North Cascade Glacier Climate Project
2003 Field Projects 

Mauri S. Pelto  Director North Cascade Glacier Climate Project  
Nichols College, Dudley MA 01571 peltoms@nichols.edu  

1.   Glacier Changes through a Century: 
A field study of three North Cascades Glaciers

2. 

3.    Glacier Runoff Assessment and Mass balance

4.   Field Schedule

Glacier Changes:  During the summer of 2003 the North Cascade Glacier Climate Project will examine in the field the Boulder, Lower Curtis and Lyman Glaciers in the North Cascades, Washington.  Between 1984 and 1990, NCGCP observed the terminus behavior of 117 glaciers, 47 glaciers annually, all 117 are currently retreating.  Four of the glaciers have melted completely.  Three of these glaciers have a photographic record of observations extending over a century long period.

In the summer of 1908 Asahel Curtis joined a a party of Mountaineers in climbing from the terminus of the Boulder Glacier to the summit of Mt. Baker.  His photographs are part of the North Cascade Glacier Climate Project historic archive, donated by the USGS.  In the summer of 1953, 50 years ago, William Long examined the Boulder Glacier during his summer work with the Forest Service.  He noticed a mature forest growing beyond a comparatively fresh end moraine, with poor soil and vegetative development.  Many of the mature trees were over 400 years of age.  Ascending upvalley he found three additional end moraines marking small advances or still stands of each glacier.  He cored several trees growing between each moraine set on the newly exposed morainal surface.  .  Mapping the vegetation, he found a young forest between the oldest moraine and the intermediate moraine with trees no older than 107 years.   From the intermediate moraine to the youngest moraine was a very immature scattered mature forest with few trees, the maximum age being 85 years years.  From the youngest moraine to the the 1953 terminus was a sparse shrub dominated area with the oldest tree being 41 years.   An examination of tree development below this glacier and the Easton Glacier has indicated a 25-35 year lag between deglaciation and tree growth, thus the dates for the moraines represent an end moraine from 107+30 years prior to 1953 or about 1800 for the oldest moraine, 1840 for the intermediate moraine and 1880 for the youngest moraine.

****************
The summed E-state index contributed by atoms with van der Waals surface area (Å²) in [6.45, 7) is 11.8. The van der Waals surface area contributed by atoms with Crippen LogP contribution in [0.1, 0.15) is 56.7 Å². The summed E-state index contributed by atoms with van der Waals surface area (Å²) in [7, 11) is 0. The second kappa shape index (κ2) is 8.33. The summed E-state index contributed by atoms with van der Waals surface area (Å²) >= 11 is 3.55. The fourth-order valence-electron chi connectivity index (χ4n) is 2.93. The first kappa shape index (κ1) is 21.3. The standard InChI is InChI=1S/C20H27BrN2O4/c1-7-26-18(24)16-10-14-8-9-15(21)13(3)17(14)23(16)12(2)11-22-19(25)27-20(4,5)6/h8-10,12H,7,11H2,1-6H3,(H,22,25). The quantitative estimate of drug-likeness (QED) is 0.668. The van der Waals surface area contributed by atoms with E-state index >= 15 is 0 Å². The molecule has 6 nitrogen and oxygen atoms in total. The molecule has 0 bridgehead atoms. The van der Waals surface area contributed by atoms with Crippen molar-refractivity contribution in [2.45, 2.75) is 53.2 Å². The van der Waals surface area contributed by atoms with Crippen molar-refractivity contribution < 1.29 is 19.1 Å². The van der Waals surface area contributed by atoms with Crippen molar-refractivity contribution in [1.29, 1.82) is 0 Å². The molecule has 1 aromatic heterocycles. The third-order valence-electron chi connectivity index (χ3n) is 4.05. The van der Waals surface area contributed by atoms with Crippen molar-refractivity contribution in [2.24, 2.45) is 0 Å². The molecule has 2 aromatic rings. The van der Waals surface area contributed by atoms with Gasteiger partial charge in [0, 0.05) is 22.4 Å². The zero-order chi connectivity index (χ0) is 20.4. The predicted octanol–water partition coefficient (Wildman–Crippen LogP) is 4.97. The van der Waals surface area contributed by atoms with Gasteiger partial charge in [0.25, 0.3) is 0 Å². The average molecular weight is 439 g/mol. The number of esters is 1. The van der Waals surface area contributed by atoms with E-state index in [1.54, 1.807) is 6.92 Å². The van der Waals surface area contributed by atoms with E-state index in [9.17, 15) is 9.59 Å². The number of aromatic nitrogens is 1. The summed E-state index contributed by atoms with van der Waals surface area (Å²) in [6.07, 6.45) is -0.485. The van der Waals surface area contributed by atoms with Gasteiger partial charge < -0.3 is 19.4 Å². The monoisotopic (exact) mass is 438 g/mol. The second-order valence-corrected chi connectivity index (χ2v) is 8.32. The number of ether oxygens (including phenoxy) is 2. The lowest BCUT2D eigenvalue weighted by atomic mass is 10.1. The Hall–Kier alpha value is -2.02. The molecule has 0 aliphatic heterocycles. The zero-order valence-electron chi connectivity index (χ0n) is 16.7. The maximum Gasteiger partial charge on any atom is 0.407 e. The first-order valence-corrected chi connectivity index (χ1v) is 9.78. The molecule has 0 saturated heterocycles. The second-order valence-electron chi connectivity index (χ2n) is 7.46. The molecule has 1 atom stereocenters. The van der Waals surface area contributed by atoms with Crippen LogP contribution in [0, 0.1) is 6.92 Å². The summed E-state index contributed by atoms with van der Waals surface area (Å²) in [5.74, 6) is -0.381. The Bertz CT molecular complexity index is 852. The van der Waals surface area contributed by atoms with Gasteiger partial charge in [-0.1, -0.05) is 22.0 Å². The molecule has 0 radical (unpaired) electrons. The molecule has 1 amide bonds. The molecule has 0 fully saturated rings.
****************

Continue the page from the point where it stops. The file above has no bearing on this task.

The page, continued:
Boulder Glacier in 1979 had an area of 3.4 km2 and  a length of 3.93 km.  The terminus ended at 1380 m and begins at 3230 m.  given an average thickness estimate of 45-50 m the glacier volume is 1.55-1.70 X 108m3. 

1750-1850

1350 feet

1850-1880

1250 feet

1880-1931

3900 feet

1931-1940

1000 feet

1940-1954

2150 feet

1954-1960

1080 feet

1960-1980

1370 feet

1980-1998

 940  feet